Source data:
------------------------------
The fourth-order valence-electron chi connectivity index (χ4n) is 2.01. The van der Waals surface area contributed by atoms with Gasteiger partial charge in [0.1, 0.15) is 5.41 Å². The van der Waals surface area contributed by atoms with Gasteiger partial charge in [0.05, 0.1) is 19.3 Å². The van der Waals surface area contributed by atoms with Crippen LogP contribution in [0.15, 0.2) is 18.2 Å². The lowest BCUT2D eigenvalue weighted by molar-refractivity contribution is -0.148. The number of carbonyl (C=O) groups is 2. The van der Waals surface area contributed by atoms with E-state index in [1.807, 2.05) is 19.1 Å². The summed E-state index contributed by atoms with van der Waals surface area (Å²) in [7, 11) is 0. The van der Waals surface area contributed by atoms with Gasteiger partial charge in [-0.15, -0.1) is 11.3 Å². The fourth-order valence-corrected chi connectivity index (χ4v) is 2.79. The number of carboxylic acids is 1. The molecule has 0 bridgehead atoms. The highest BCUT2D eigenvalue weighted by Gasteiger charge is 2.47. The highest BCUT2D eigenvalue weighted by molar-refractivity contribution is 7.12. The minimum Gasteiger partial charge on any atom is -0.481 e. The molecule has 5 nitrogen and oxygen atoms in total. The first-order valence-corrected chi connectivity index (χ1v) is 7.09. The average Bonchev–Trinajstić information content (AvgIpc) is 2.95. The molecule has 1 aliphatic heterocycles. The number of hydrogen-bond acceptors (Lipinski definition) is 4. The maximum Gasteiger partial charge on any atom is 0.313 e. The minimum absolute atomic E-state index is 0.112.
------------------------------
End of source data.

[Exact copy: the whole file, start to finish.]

The fourth-order valence-electron chi connectivity index (χ4n) is 2.01. The van der Waals surface area contributed by atoms with Gasteiger partial charge in [0.1, 0.15) is 5.41 Å². The van der Waals surface area contributed by atoms with Gasteiger partial charge in [0.05, 0.1) is 19.3 Å². The van der Waals surface area contributed by atoms with Crippen LogP contribution in [0.15, 0.2) is 18.2 Å². The lowest BCUT2D eigenvalue weighted by molar-refractivity contribution is -0.148. The number of carbonyl (C=O) groups is 2. The van der Waals surface area contributed by atoms with E-state index in [1.807, 2.05) is 19.1 Å². The summed E-state index contributed by atoms with van der Waals surface area (Å²) in [7, 11) is 0. The van der Waals surface area contributed by atoms with Gasteiger partial charge in [-0.15, -0.1) is 11.3 Å². The fourth-order valence-corrected chi connectivity index (χ4v) is 2.79. The number of carboxylic acids is 1. The molecule has 0 bridgehead atoms. The highest BCUT2D eigenvalue weighted by Gasteiger charge is 2.47. The highest BCUT2D eigenvalue weighted by molar-refractivity contribution is 7.12. The minimum Gasteiger partial charge on any atom is -0.481 e. The molecule has 5 nitrogen and oxygen atoms in total. The first-order valence-corrected chi connectivity index (χ1v) is 7.09. The average Bonchev–Trinajstić information content (AvgIpc) is 2.95. The molecule has 1 aliphatic heterocycles. The number of hydrogen-bond acceptors (Lipinski definition) is 4. The maximum Gasteiger partial charge on any atom is 0.313 e. The minimum absolute atomic E-state index is 0.112.